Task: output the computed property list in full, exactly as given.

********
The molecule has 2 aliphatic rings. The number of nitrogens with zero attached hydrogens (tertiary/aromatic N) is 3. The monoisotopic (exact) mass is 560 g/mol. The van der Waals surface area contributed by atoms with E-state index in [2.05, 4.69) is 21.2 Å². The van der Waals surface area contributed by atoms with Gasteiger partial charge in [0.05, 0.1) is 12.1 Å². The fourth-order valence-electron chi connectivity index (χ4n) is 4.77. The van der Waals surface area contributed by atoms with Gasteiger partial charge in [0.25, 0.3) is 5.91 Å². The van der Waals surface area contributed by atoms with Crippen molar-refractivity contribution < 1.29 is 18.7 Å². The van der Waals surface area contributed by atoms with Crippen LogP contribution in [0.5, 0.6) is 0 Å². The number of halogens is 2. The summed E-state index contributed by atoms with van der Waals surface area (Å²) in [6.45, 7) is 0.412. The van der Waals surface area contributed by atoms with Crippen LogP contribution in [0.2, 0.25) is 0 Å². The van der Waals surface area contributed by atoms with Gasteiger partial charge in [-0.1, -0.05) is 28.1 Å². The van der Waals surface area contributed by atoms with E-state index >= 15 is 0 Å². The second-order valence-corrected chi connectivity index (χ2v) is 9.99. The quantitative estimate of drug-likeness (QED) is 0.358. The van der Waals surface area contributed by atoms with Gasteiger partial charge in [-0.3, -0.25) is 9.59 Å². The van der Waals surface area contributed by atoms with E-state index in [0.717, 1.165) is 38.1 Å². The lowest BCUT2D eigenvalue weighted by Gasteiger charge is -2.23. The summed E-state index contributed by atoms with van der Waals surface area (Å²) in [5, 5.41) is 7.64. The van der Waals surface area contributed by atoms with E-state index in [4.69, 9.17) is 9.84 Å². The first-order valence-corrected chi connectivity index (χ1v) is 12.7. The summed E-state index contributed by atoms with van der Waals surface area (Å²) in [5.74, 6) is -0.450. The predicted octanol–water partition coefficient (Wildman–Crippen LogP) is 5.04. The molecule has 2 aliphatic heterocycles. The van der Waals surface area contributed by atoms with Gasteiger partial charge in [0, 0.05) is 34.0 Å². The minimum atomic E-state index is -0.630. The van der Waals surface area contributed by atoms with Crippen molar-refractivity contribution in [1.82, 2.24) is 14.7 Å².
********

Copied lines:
The molecule has 2 aliphatic rings. The number of nitrogens with zero attached hydrogens (tertiary/aromatic N) is 3. The monoisotopic (exact) mass is 560 g/mol. The van der Waals surface area contributed by atoms with E-state index in [2.05, 4.69) is 21.2 Å². The van der Waals surface area contributed by atoms with Gasteiger partial charge in [0.05, 0.1) is 12.1 Å². The fourth-order valence-electron chi connectivity index (χ4n) is 4.77. The van der Waals surface area contributed by atoms with Gasteiger partial charge in [0.25, 0.3) is 5.91 Å². The van der Waals surface area contributed by atoms with Crippen molar-refractivity contribution < 1.29 is 18.7 Å². The van der Waals surface area contributed by atoms with Crippen LogP contribution in [0.5, 0.6) is 0 Å². The number of halogens is 2. The summed E-state index contributed by atoms with van der Waals surface area (Å²) in [6.45, 7) is 0.412. The van der Waals surface area contributed by atoms with Crippen LogP contribution in [0.2, 0.25) is 0 Å². The van der Waals surface area contributed by atoms with Gasteiger partial charge in [-0.1, -0.05) is 28.1 Å². The van der Waals surface area contributed by atoms with E-state index >= 15 is 0 Å². The second-order valence-corrected chi connectivity index (χ2v) is 9.99. The quantitative estimate of drug-likeness (QED) is 0.358. The van der Waals surface area contributed by atoms with Gasteiger partial charge in [-0.3, -0.25) is 9.59 Å². The van der Waals surface area contributed by atoms with E-state index in [0.717, 1.165) is 38.1 Å². The lowest BCUT2D eigenvalue weighted by Gasteiger charge is -2.23. The summed E-state index contributed by atoms with van der Waals surface area (Å²) in [5, 5.41) is 7.64. The van der Waals surface area contributed by atoms with E-state index in [4.69, 9.17) is 9.84 Å². The first-order valence-corrected chi connectivity index (χ1v) is 12.7. The summed E-state index contributed by atoms with van der Waals surface area (Å²) in [5.74, 6) is -0.450. The predicted octanol–water partition coefficient (Wildman–Crippen LogP) is 5.04. The molecule has 2 aliphatic heterocycles. The van der Waals surface area contributed by atoms with Gasteiger partial charge in [0, 0.05) is 34.0 Å². The minimum atomic E-state index is -0.630. The van der Waals surface area contributed by atoms with Crippen molar-refractivity contribution in [1.82, 2.24) is 14.7 Å².